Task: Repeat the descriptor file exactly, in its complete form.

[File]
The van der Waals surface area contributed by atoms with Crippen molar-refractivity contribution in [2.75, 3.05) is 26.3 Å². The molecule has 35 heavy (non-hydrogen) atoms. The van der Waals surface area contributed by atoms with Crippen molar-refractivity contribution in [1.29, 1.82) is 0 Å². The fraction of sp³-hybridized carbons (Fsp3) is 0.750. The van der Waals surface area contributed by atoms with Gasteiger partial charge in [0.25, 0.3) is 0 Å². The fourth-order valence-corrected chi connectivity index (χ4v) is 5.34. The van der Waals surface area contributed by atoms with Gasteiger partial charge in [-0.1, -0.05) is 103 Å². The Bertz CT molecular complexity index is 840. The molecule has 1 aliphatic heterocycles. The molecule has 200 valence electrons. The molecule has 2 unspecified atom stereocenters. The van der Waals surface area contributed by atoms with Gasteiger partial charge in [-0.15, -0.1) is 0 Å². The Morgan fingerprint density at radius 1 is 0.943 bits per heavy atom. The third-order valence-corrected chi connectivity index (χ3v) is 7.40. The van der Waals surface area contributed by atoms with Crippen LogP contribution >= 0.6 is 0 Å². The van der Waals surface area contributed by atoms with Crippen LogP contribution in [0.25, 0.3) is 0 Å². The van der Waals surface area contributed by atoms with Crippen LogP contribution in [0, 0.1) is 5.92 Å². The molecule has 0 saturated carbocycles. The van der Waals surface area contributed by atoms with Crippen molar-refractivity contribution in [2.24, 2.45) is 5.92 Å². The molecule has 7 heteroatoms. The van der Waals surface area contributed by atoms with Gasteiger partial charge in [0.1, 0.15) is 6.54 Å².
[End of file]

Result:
The van der Waals surface area contributed by atoms with Crippen molar-refractivity contribution in [2.75, 3.05) is 26.3 Å². The molecule has 35 heavy (non-hydrogen) atoms. The van der Waals surface area contributed by atoms with Crippen molar-refractivity contribution in [1.29, 1.82) is 0 Å². The fraction of sp³-hybridized carbons (Fsp3) is 0.750. The van der Waals surface area contributed by atoms with Gasteiger partial charge in [0.25, 0.3) is 0 Å². The fourth-order valence-corrected chi connectivity index (χ4v) is 5.34. The van der Waals surface area contributed by atoms with Gasteiger partial charge in [-0.1, -0.05) is 103 Å². The Bertz CT molecular complexity index is 840. The molecule has 1 aliphatic heterocycles. The molecule has 200 valence electrons. The molecule has 2 unspecified atom stereocenters. The van der Waals surface area contributed by atoms with Gasteiger partial charge in [-0.15, -0.1) is 0 Å². The Morgan fingerprint density at radius 1 is 0.943 bits per heavy atom. The third-order valence-corrected chi connectivity index (χ3v) is 7.40. The van der Waals surface area contributed by atoms with Crippen LogP contribution >= 0.6 is 0 Å². The van der Waals surface area contributed by atoms with Crippen LogP contribution in [0.25, 0.3) is 0 Å². The van der Waals surface area contributed by atoms with Crippen LogP contribution in [0, 0.1) is 5.92 Å². The molecule has 0 saturated carbocycles. The van der Waals surface area contributed by atoms with Crippen molar-refractivity contribution in [2.24, 2.45) is 5.92 Å². The molecule has 7 heteroatoms. The van der Waals surface area contributed by atoms with Gasteiger partial charge in [0.1, 0.15) is 6.54 Å².